- Offers a large number of case briefs from the most important and most recent Supreme Court decisions involving the death penalty to illustrate evolution of death penalty law and the Constitutional standing of capital punishment
- Reflects significant shifts in the social and political climate surrounding the death penalty in recent years
- Provides updated discussion of key death penalty trends and issues including those associated with number of executions, wrongful convictions/executions, public attitudes and support for the death penalty, and current controversies surrounding its use
1. The Death Penalty: Past and Present
2. The Foundation Cases: Furman v. Georgia and Gregg v. Georgia
3. Racial Discrimination and the Death Penalty
4. The Mentally Impaired and the Death Penalty
5. Death Penalty for Juveniles
6. Juries, Jurors, and the Death Penalty
7. The Right to Effective Assistance of Counsel and the Death Penalty
8. Due Process and the Death Penalty
9. Aggravating and Mitigating Factors in Death Penalty Cases
10. Appeals, Habeas Corpus, and the Death Penalty
11. Evolving Standards of Decency and the Eighth Amendment's Ban on Cruel and Unusual Punishment
12. Other Issues, Trends, and the Future of the Death Penalty
Scott Vollum is an Assistant Professor in the Department of Sociology-Anthropology at the University of Minnesota, Duluth, where he primarily teaches classes on violence, the death penalty, restorative justice, criminological theory, and research methods. He conducts research and writes on a variety of topics related to the death penalty, including attitudes about the death penalty and experiences of those impacted by the death penalty (e.g., condemned death row inmates, co-victims of capital murder, and death row exonerees). He also conducts research on and writes about moral disengagement, restorative justice, violence against animals, and crime and justice in popular culture.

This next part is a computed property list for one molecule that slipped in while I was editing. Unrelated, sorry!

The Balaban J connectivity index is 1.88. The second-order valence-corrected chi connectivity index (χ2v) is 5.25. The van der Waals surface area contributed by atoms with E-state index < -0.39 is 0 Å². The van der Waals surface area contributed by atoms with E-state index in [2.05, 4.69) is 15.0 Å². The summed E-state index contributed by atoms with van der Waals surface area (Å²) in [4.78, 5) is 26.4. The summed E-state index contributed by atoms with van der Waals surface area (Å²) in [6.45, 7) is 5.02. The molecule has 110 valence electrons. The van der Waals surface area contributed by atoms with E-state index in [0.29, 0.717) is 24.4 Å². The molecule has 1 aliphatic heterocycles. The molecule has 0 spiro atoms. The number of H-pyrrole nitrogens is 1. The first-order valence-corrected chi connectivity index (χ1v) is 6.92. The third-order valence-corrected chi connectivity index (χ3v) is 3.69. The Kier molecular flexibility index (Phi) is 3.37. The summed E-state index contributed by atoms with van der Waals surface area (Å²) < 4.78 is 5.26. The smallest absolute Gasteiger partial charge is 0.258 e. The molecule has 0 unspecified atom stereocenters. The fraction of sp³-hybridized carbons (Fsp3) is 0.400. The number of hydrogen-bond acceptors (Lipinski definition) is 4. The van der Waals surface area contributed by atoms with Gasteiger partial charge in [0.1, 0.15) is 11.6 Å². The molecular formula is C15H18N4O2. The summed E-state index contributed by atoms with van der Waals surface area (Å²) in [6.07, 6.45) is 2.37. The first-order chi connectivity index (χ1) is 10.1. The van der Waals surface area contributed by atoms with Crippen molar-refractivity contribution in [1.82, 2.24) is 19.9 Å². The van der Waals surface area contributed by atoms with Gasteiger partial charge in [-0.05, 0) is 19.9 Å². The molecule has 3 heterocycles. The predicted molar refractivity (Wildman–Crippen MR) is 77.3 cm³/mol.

del Carmen, Rolando V.
Rolando V. del Carmen retired in May 2011 as Distinguished Professor of Criminal Justice (Law) in the College of Criminal Justice, Sam Houston State University. He has authored numerous books and articles in various areas of law related to criminal justice. He has won all three major awards given by the Academy of Criminal Justice Sciences, and has taught numerous graduate and undergraduate classes in law and has been a mentor and friend to many of his students.
Durant Frantzen is Associate Professor of Criminology in the College of Arts and Sciences at Texas A&M University, San Antonio. His research focuses on offender reentry and recidivism, domestic violence policy, and the death penalty. He teaches courses on forensic psychology, statistics, victimology, and comparative systems in criminal justice.
San Miguel, Claudia
Claudia San Miguel is an Associate Professor of Criminal Justice and Chair of the Department of Public Affairs and Social Research at Texas A&M International University in Laredo, Texas. Her research focuses on the trafficking of women and children, dating violence, domestic violence, and various policing issues. She has traveled to England, Poland, Sweden, Austria, and Spain to help form collaborative relationships with their anti-trafficking task forces. She has also taught courses for the Department of State in Roswell, New Mexico, on global human trafficking at the International Law Enforcement Academy.
Kelly Cheeseman was Associate Professor and Chair of the Criminal Justice Program at Messiah College in Grantham, Pennsylvania. Her research interests included female offenders, prison deviance, correctional officer stress and job satisfaction, institutional corrections, the death penalty, ethics, and sexually deviant behavior.